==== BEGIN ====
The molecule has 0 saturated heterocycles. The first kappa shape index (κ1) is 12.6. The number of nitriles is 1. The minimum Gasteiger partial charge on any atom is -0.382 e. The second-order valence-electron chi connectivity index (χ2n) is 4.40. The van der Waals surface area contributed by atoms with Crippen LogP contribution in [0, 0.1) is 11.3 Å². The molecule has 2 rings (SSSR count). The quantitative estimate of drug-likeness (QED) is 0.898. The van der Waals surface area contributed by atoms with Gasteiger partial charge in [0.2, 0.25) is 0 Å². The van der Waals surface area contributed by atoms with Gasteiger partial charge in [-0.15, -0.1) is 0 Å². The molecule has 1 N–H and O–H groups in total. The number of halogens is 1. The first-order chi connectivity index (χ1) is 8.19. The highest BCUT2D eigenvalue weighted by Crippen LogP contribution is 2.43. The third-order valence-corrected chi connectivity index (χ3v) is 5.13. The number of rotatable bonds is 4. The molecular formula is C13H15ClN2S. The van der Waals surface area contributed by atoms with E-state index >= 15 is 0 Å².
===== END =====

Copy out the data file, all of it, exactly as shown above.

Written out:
The molecule has 0 saturated heterocycles. The first kappa shape index (κ1) is 12.6. The number of nitriles is 1. The minimum Gasteiger partial charge on any atom is -0.382 e. The second-order valence-electron chi connectivity index (χ2n) is 4.40. The van der Waals surface area contributed by atoms with Crippen LogP contribution in [0, 0.1) is 11.3 Å². The molecule has 2 rings (SSSR count). The quantitative estimate of drug-likeness (QED) is 0.898. The van der Waals surface area contributed by atoms with Gasteiger partial charge in [0.2, 0.25) is 0 Å². The van der Waals surface area contributed by atoms with Gasteiger partial charge in [-0.15, -0.1) is 0 Å². The molecule has 1 N–H and O–H groups in total. The number of halogens is 1. The first-order chi connectivity index (χ1) is 8.19. The highest BCUT2D eigenvalue weighted by Crippen LogP contribution is 2.43. The third-order valence-corrected chi connectivity index (χ3v) is 5.13. The number of rotatable bonds is 4. The molecular formula is C13H15ClN2S. The van der Waals surface area contributed by atoms with E-state index >= 15 is 0 Å².